Written by: Tim Edison

Updated on: November 25, 2022

Tawny vs Ruby Port: What’s the Difference?

20 year old tawny port wine

While there are two main port types – bottle and oak-aged – a helpful differentiation for an oak-aged port's color, flavor, and aroma is whether it is a tawny or ruby port. 

The critical difference is that a ruby port is aged in big oak casks with minimal oak contact (sometimes stainless steel), while a tawny port is aged in small oak barrels, which increases the surface area in contact with oak. 

Aging creates the differences between tawny and ruby port's color, flavor, aroma, and texture.

However, you can also find different tasting notes depending on the region and types of grapes used to produce the port. 

This article reveals the differences and similarities between tawny and ruby port, including insight into their respective winemaking processes. 


Tawny vs. Ruby Port: Tasting Notes Compared

Ruby port is brighter, fruitier, and more youthful than tawny port, while a tawny port is nuttier, muskier, and more decadent.

This is because ruby ports are aged less with less exposure to oxygen and oak, preserving the grape's fruitiness. 

A tawny port can spend twenty or thirty years in oak casks before bottling, taking on intense earthy and spicy notes. 

Tawny port tastes of caramel, chocolate, figs, currants, hazelnuts, tea, and black cherry, with extended aging introducing butterscotch and coffee notes. 

Ruby port tastes of raspberry, red cherry, plum, and toffee, with oak-cask varieties bringing baking spice and chocolate notes to the table. 

Ruby port is the most popular of the two because it is usually cheaper and more approachable for beginners than tawny port.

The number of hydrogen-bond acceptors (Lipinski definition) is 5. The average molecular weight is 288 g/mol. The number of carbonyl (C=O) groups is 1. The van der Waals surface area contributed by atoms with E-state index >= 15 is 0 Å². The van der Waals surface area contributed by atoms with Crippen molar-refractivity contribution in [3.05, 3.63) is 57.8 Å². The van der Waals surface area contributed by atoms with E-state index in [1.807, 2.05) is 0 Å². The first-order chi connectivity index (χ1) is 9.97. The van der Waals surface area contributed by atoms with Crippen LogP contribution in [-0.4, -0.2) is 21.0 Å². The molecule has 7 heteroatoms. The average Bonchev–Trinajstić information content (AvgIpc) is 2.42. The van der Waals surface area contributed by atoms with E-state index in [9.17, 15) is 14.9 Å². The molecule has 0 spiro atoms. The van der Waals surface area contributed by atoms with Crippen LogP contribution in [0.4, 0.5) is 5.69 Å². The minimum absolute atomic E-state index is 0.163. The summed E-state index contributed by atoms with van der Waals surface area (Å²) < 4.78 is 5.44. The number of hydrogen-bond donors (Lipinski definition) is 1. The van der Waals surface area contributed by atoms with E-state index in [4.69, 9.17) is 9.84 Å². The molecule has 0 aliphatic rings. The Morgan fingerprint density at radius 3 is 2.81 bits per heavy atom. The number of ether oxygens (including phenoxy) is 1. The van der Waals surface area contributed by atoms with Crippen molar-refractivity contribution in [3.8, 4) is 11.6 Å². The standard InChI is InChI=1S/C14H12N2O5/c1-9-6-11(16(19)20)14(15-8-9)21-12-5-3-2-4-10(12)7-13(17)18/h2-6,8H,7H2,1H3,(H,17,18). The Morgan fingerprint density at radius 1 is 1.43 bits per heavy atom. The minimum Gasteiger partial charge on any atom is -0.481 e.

However, a tawny port is a more exciting wine with warm, nutty notes that get better with age. Beyond the 30-year mark, a tawny port takes on bonfire toffee notes and smacks the palate with savory, earthy notes.  


Tawny vs. Ruby Port: Aroma

A typical ruby port has an exciting black and red fruit bouquet with dried fruit notes, while a tawny port is nutty, spicy, and brimming with caramel. 

The best way to describe them is ruby port is fresh, while a tawny port is musky – think fresh raspberry versus raspberry compote. 

A classic aged tawny port is full of nuttiness on the nose, with hazelnuts, walnuts, and pecans dominating. You can expect dried figs, caramel, and Christmas spice aromas, with an earthy quality in the oldest varieties.

Ruby port is fresh, vigorous, and full of intense cherry, raspberry, blackcurrant, and fig notes – a delicious combination that's highly approachable. 


Tawny vs. Ruby Port: Color

Ruby and tawny port give away their colors in their names – ruby port is ruby red (pinkish red), and tawny port is tawny red (copperish red). 

However, both ports vary in color depending on the type and extent of aging. For example, tawny ports that spend over twenty years in oak are noticeably paler than newer varieties due to some pigments leaking into the oak. 

Ruby port takes on a darker hue when aged in oak casks versus stainless steel but is always pinkish red with a deeper hue than tawny port. 

Related: See how port compares to sherry next.


Tawny vs. Ruby Port: Alcohol Content 

The legal minimum requirement for a Portuguese port is 17.5% ABV, with port producers using about 30% brandy to reach the legal minimum.

Port has a higher alcohol content than regular wine because it is fortified, meaning it has added spirit (brandy). 

Tawny and ruby ports have similar alcohol content, with an ABV between 18% and 22%, depending on the region and aging process. 

While some ruby and tawny ports go up to 30% ABV due to a higher brandy content, neither is more likely to have a higher alcohol content.